I like the way Dave Burgess thinks, it reminds me of why I loved teaching the poetry and story of Dead Poet’s in English, or took students out to a farmer’s field and measured out the distance of the battlefield at Passchendaele in Social Studies.

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It’s probably why I so loved Richard Mulligan’s character, Herbert Gower, in the 1984 movie “Teachers” which was released during my last year in and my last student teaching round.  Yes, ancient history.

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We can all stand to teach a little like a Pirate, I wonder, restricted to just one book, what you’d want that new graduate in education to read?  Perhaps it’s a title I’ll be sharing in some of the posts to come.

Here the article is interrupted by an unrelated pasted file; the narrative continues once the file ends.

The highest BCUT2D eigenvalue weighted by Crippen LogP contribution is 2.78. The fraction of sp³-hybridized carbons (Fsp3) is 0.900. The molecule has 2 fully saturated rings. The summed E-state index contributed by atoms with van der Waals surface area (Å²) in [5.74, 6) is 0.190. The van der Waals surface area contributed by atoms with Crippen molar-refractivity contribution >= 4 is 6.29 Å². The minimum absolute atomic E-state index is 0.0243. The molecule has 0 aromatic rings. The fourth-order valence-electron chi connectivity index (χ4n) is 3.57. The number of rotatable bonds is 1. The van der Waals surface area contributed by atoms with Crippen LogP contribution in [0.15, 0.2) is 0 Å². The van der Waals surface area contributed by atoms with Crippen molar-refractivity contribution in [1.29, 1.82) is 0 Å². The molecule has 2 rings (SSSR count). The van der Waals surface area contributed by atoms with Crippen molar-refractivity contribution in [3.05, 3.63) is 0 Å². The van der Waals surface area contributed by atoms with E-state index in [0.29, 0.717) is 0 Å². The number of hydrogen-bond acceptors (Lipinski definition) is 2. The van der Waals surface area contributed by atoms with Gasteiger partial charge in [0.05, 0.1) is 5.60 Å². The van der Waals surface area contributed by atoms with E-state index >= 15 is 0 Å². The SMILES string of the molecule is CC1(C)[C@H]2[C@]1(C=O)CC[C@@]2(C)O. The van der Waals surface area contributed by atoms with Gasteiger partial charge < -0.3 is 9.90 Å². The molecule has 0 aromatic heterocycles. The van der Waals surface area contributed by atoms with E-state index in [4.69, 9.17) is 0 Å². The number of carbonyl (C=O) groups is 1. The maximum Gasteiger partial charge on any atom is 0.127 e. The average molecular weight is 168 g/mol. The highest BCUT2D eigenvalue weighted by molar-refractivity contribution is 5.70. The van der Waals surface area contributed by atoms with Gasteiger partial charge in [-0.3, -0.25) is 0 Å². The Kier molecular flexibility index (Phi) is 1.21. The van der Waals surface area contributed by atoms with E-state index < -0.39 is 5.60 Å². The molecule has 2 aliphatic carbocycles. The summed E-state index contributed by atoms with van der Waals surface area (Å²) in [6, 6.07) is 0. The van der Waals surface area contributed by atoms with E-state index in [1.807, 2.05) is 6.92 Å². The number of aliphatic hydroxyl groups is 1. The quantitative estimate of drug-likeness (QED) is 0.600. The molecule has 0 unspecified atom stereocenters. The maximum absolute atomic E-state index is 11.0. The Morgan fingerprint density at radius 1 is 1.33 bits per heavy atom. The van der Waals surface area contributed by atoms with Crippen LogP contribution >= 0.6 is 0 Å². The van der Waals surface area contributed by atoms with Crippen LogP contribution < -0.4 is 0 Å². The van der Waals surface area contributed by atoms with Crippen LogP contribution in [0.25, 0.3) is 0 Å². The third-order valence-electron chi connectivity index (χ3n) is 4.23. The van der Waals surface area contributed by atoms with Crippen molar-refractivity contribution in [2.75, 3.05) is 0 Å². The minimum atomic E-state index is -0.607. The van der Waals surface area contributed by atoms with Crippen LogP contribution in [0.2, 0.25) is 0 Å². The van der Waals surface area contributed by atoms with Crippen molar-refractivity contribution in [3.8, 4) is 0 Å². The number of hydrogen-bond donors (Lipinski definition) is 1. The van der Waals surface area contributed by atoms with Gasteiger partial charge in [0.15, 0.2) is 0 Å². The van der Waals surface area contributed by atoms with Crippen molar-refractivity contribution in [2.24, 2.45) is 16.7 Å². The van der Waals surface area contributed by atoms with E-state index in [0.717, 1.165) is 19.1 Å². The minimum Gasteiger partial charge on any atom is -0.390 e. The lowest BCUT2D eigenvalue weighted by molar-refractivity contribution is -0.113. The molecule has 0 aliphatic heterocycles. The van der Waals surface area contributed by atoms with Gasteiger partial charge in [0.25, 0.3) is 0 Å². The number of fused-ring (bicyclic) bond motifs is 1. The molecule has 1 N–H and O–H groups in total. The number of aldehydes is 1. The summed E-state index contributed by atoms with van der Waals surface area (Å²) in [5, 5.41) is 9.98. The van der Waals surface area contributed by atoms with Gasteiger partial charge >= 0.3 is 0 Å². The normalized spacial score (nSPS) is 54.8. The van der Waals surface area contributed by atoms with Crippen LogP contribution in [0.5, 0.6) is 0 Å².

Burgess, D. (2012). Teach like a pirate: Increase student engagement, boost your creativity, and transform your life as an educator. San Diego, CA: Dave Burgess Consulting, Inc.

Hawke, E. (2015). Rules for a knight: The last letter of Sir Thomas Lemuel Hawke. New York, NY: Alfred A. Knopf.

Marzano, R. J. (2017). The new art and science of teaching. Bloomington, IN: Solution Tree.

Dave’s website: http://daveburgess.com/


Learning, Winning, and My Bad….

UNADJUSTEDNONRAW_thumb_257dJohn Maxwell (2013) starts his book with a question, “What would you attempt to do if you knew you wouldn’t fail” (p.1)?  It’s certainly easier to cliff jump into a lake if you know it’s not going to hurt, the water will be warm, and there is no risk, no fear, no chance at failure, even if failure is a bit of a belly flop entrance to the water. But would it be the same experience?  The same challenge?

(this water was quite cold by the way…I’m 3rd from the top)

And sometimes more is learned than won….